Each week, from September 28 through November 16, 2020, we introduced the work of a new artist in the exhibition on Magazine.
How do photographs speak to one another? Companion Pieces: New Photography 2020 traces conversations between images. Some happen between paired or pendant pictures that rely upon one another to convey a shared message; others use the visual rhyme or echoes that reverberate across multiple prints or in montage; still others occur between distinct photographic series that, woven together, deliver new or more complex accounts of the world.
By their very nature, photographic prints are iterative: an image captured on a single negative can exist in multiple printed forms, scales, proofs, or editions. Each corresponds to others that share its source, though sometimes their differences may be more immediately apparent than their similarities. Some photographers organize individual pictures into series or present them as books, enabling the construction of a sequence from one photo to the next. While many of the artists whose work is featured in Companion Pieces are accomplished photo-book makers, here they interrogate the expected cadence of a book (and we, too, are reading their images digitally, instead of in the form of a physical book that we hold in our hands). Some add new elements, interspersing them to build layers; others present a fragmented narrative, fashioned from distinct pieces that fit together anew.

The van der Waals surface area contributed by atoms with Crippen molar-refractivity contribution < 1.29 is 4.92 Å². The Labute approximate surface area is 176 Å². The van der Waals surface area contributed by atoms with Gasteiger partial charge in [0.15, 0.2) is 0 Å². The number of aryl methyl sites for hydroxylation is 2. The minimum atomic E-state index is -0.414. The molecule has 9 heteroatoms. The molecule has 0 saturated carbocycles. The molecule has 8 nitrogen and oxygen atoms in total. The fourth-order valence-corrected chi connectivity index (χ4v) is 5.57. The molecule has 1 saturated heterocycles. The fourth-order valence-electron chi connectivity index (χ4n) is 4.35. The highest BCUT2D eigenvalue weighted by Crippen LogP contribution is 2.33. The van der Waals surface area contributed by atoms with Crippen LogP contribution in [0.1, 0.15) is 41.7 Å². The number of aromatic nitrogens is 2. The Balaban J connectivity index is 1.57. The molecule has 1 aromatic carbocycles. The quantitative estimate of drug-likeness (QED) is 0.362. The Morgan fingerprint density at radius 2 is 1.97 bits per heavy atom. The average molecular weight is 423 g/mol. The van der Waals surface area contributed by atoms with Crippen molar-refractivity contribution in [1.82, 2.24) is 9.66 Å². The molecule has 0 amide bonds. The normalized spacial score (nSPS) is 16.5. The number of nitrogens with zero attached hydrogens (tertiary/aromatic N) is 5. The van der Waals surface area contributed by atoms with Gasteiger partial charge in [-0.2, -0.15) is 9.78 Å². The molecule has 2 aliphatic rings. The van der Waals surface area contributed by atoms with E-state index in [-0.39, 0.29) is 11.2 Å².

This exhibition was conceived well before the pandemic forced us inside, physically isolating us from one another, compelling us to connect through our screens. We’d already become accustomed to the ways in which links thread one image to another through clicks. Artists cull images online, whether they come from generations past or were born in digital form and produced by the artists themselves. In realizing this exhibition on moma.org, we once again experience physical artworks—whether sculptural objects or framed prints on paper—as digital scrolls of images. And in our current reality of frequent looking online, we are eager for their companionship.
Since the first New Photography exhibition at MoMA in 1985, the series has introduced the work of almost 150 artists to wider audiences. This year, Companion Pieces brings together recent work by eight artists working in the United States and abroad: David Alekhuogie (American, born 1986), Özlem Altın (Turkish and German, born 1977), Maria Antelman (Greek, born 1971), Iñaki Bonillas (Mexican, born 1981), Sohrab Hura (Indian, born 1981), Dionne Lee (American, born 1988), Zora J Murff (American, born 1987), and Irina Rozovsky (American, born Russia, 1981).
Organized by Lucy Gallun, Associate Curator, Department of Photography.